Public Policy, Credit Cards, and Unintended Consequences
You’ve probably heard—and perhaps even experienced in your own organization—how public policy is increasingly having an impact in all aspects of fundraising and the charitable sector. Every aspect of our work is influenced by policies laid out by government at all levels.
But sometimes, the policies that affect us aren’t always “public”—as in government—but can still have a tremendous impact on what we do every day.
Take, for example, a recent change in policy by MasterCard, which earlier this year announced it was going to reclassify monthly donations to charity made via credit cards as “subscriptions.” This seemingly innocuous little change would require that charities send their monthly credit card donors a notice every month giving them the option to cancel their “subscription.”
Think about that for a second. That’s an incredible amount of additional burden to put on charities every month, and it completely ignores the unique kind of relationship between a charity and its donors, which isn’t anything like a sales or transactional-based relationship. In addition, a lot of charities, working with online vendors, don’t even know which credit card their donors might be using, adding yet another layer of complexity to this change. And what if a monthly donor asked to only be given a letter of acknowledgement and receipt for their giving once a year, but was contacted by the charity once a month because of this policy? The charity would be actually working against the donor’s wishes!
I understand why Mastercard is enacting this change. Credit card fraud is all too common, and this proposal would (supposedly) help reduce their arguments and disputes with consumers of monthly subscription fees—whether fraudulent or not.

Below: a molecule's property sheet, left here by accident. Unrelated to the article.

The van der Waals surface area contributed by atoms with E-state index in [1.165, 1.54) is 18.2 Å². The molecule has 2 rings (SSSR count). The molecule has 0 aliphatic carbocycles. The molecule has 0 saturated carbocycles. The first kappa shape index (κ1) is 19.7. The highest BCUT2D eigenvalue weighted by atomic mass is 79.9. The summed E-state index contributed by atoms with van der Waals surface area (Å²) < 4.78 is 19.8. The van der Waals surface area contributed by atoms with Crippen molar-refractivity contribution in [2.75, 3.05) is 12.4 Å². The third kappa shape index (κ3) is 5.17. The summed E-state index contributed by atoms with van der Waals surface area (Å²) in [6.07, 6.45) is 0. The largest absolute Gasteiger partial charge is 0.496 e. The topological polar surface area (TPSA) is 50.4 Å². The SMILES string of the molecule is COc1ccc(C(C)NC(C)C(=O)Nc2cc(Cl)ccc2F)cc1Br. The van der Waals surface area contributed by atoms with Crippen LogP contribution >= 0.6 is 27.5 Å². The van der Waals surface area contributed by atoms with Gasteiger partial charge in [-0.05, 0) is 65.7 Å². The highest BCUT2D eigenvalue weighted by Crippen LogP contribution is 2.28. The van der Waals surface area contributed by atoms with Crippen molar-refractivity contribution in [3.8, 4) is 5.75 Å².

But as with many proposed policies, public or otherwise, it’s the unintended consequences that often have the biggest impact. And this proposal simply goes too far and will severely burden charities, plus has the potential to hamper donor cultivation and retention.
The proposals were set to go into effect on September 22, 2022 but Mastercard recently announced they were pushing back the implementation until March 21, 2023. That delay will help give the charitable sector time to—and I am referring to the global sector, as this proposal will affect organizations around the world—collaborate and help educate Mastercard about the impact of this proposal. AFP is already working with other groups to build a global coalition on this issue, and we are indebted to The Nonprofit Alliance for their work on this issue already. I’ll keep you posted as the situation develops on this critical issue.
There are two lessons we can take away from all of this. As technology becomes even more commonplace and we are increasingly connected with each other, larger corporations and organizations at the hub of these advances will have a huge influence on our work. Our work in “public” policy may have to include more “private” policy as we address rules and regulations that are proposed by companies like MasterCard.
Second, the law of unintended consequences is alive and well. If you look back at our public policy work over the years, much of it—especially in relation to charity and fundraiser regulations—is because of well-meaning proposals that had unintended and detrimental impacts on our profession and the sector. Educating legislators and regulators about the unique role philanthropy plays, the unique relationships that charities and donors have, and the unique work and needs of charitable fundraisers will remain a priority for AFP for a very long time.
If you have any thoughts about our public policy programs or any other aspect of AFP, please email me at Mike.Geiger@afpglobal.org or contact me via Twitter at @AFPMikeGeiger.
Mike Geiger, MBA, CPA